News Release

Unlocking sustainable water treatment: the potential of piezoelectric-activated persulfate

Peer-Reviewed Publication

Chinese Society for Environmental Sciences

a, Traditional activation method of PS-AOPs technology. b, Mechanism of piezoelectric/PS-AOPs. c, Annual number of publications concerning piezoelectric/PS-AOPs.


a, Traditional activation method of PS-AOPs technology. b, Mechanism of piezoelectric/PS-AOPs. c, Annual number of publications concerning piezoelectric/PS-AOPs.

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Credit: Environmental Science and Ecotechnology

As cities grow bigger and faster, water pollution is becoming a serious problem. We need good ways to clean the water. Traditional cleaning methods, Persulfate (PS)- Advanced Oxidation Processes (AOPs), are good at treating the bad stuff in the water, but they require a lot of energy and chemicals, like special light and metals ions. This is costly and environmentally harmful. It's urgent to find better and more eco-friendly ways to clean it.

In a recent study published in Volume 18 of the journal Environmental Science and Ecotechnology, scientists from Jinan University discuss a new, eco-friendly way to clean water. They've discovered a method called "piezoelectric activation of PS." This technique uses special materials that create piezoelectricity when they are squeezed or pressed, thereby cleaning the water. What's really cool is that this squeezing can come from natural things like wind, ocean waves, or river currents. So, it doesn't need extra energy, making it a very green and efficient way to make water safe.

The research on piezoelectric/PS-AOPs is about finding new ways to clean water using a special process. This process uses materials that can generate the piezoelectricity when they are pressed or squeezed. This piezoelectricity is then used to activate a chemical called persulfate, which helps break down harmful substances in the water. Scientists are working with different materials like BaTiO₃, ZnO, and MoS₂ to make this process better. They face challenges like not getting enough energy from the materials and slow movement of electrons, but they're improving the materials to solve these problems. They're also exploring using natural forces like wind and water flow to power this process, which is a sustainable and eco-friendly approach. This new technology could do more than just clean water; it could also turn the bad substances in the water into useful things. This makes it a really promising way to clean water in environmental remediation. As research goes on, this method could become a major way to treat water and control pollution, using renewable energy and being kind to the environment. Dr. Mingshan Zhu, a leading researcher in the field, emphasized the significance of this development: "Piezoelectric activation of persulfate represents a paradigm shift in water treatment technology. It not only addresses the efficiency and environmental concerns associated with traditional methods but also opens up new pathways for using renewable energy sources."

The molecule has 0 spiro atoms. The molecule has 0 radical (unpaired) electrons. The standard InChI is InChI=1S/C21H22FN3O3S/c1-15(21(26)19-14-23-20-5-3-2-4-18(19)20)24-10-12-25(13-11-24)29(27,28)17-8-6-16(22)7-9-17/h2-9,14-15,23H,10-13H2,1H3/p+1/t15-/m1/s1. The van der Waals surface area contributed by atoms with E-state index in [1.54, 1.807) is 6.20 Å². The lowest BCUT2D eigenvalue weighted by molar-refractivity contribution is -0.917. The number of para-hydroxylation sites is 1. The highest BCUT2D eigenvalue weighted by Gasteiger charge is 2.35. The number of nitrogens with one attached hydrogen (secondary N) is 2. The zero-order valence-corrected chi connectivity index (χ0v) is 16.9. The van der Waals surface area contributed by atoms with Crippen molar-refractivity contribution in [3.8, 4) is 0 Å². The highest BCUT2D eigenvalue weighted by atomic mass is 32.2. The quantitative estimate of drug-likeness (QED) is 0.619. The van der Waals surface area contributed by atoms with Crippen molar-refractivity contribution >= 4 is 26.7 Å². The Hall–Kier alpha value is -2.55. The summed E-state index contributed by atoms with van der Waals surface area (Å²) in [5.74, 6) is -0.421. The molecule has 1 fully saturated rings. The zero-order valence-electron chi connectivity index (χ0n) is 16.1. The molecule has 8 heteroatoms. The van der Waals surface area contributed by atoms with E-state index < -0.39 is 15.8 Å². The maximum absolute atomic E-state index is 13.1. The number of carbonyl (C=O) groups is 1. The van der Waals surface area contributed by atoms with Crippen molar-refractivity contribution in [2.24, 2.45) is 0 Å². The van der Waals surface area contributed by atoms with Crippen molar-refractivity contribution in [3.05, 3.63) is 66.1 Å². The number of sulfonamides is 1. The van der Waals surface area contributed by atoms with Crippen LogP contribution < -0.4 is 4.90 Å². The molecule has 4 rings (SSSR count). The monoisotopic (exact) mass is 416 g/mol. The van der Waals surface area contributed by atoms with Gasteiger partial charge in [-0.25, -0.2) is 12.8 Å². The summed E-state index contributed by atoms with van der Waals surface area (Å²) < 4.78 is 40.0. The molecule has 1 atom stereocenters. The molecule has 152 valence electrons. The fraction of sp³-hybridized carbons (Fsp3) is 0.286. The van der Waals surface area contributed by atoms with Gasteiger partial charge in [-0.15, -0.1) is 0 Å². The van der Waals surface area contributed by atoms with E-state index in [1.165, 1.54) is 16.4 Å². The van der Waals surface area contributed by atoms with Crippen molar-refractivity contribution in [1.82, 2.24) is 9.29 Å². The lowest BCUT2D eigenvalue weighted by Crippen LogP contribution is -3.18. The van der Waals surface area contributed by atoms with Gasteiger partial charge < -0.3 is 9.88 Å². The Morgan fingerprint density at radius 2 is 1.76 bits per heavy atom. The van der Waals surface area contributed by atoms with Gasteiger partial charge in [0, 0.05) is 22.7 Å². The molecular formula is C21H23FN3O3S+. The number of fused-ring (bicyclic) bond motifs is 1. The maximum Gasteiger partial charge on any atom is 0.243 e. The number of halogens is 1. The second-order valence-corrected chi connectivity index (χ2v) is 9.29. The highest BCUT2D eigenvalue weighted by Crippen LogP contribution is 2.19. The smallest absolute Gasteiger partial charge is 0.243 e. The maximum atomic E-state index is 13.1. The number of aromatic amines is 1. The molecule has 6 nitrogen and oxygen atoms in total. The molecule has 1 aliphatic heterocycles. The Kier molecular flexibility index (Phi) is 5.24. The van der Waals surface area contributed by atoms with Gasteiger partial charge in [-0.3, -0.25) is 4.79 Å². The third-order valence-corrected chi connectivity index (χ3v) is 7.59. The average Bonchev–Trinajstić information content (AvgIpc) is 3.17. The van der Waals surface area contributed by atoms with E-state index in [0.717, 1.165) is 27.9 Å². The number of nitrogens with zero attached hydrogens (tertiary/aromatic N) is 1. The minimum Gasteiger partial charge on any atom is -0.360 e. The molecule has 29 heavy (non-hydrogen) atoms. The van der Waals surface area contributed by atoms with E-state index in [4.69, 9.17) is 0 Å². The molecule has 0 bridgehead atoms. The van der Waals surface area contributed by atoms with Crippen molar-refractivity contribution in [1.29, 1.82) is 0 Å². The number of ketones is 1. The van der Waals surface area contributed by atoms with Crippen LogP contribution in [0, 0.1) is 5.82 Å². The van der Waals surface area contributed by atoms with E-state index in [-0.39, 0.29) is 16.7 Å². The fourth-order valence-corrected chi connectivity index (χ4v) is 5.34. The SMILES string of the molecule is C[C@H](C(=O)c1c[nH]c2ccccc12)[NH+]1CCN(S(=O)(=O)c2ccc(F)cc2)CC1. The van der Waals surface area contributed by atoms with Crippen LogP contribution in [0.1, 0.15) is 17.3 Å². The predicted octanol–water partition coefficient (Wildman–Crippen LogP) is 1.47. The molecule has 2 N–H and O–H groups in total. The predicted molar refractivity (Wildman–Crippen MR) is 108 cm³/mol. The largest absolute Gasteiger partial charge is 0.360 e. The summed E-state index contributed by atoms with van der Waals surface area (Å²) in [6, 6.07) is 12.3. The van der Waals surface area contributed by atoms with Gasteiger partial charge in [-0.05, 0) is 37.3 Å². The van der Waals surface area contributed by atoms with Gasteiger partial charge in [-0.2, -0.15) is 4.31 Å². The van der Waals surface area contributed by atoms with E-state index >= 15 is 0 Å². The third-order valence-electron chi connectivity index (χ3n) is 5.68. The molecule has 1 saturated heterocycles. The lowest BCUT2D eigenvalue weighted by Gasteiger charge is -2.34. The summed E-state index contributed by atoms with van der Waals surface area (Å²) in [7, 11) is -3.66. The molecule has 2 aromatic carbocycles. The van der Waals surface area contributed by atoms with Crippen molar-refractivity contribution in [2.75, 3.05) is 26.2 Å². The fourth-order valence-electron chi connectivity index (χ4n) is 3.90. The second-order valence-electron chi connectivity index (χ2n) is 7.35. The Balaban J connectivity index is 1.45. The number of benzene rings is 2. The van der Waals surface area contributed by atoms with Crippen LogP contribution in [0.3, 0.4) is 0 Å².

This exciting method is transforming the way we purify water. It's environmentally friendly, energy-efficient, and highly effective at combating water pollution. Representing a significant leap towards a cleaner and healthier planet, this technique doesn't just enhance water cleanliness; it plays a substantial role in environmental protection. It's a comprehensive approach to making our world a better place.





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Funding information

The National Science Foundation of China (22322604 and 22006052); The Guangdong Basic and Applied Basic Research Foundation (2020B1515020038); The Pearl River Talent Recruitment Program of Guangdong Province (2019QN01L148).

About Environmental Science and Ecotechnology

Environmental Science and Ecotechnology (ISSN 2666-4984) is an international, peer-reviewed, and open-access journal published by Elsevier. The journal publishes significant views and research across the full spectrum of ecology and environmental sciences, such as climate change, sustainability, biodiversity conservation, environment & health, green catalysis/processing for pollution control, and AI-driven environmental engineering. The latest impact factor of ESE is 12.6, according to the Journal Citation ReportTM 2022.

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